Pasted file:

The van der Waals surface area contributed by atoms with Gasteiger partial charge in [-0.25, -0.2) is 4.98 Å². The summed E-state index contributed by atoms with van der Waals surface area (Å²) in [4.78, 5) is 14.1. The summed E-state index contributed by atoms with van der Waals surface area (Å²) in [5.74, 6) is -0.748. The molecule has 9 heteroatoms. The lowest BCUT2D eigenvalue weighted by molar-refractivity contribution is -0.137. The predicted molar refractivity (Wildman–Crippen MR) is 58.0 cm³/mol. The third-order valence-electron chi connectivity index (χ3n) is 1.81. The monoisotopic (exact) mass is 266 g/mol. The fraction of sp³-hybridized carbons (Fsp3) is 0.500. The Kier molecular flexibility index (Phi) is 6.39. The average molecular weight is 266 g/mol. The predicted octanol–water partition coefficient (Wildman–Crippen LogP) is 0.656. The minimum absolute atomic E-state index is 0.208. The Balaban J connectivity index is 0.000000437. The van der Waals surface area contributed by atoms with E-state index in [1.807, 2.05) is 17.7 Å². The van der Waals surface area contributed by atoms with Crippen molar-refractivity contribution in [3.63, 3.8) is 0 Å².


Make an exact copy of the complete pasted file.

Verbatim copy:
The van der Waals surface area contributed by atoms with Gasteiger partial charge in [-0.25, -0.2) is 4.98 Å². The summed E-state index contributed by atoms with van der Waals surface area (Å²) in [4.78, 5) is 14.1. The summed E-state index contributed by atoms with van der Waals surface area (Å²) in [5.74, 6) is -0.748. The molecule has 9 heteroatoms. The lowest BCUT2D eigenvalue weighted by molar-refractivity contribution is -0.137. The predicted molar refractivity (Wildman–Crippen MR) is 58.0 cm³/mol. The third-order valence-electron chi connectivity index (χ3n) is 1.81. The monoisotopic (exact) mass is 266 g/mol. The fraction of sp³-hybridized carbons (Fsp3) is 0.500. The Kier molecular flexibility index (Phi) is 6.39. The average molecular weight is 266 g/mol. The predicted octanol–water partition coefficient (Wildman–Crippen LogP) is 0.656. The minimum absolute atomic E-state index is 0.208. The Balaban J connectivity index is 0.000000437. The van der Waals surface area contributed by atoms with E-state index in [1.807, 2.05) is 17.7 Å². The van der Waals surface area contributed by atoms with Crippen molar-refractivity contribution in [3.63, 3.8) is 0 Å².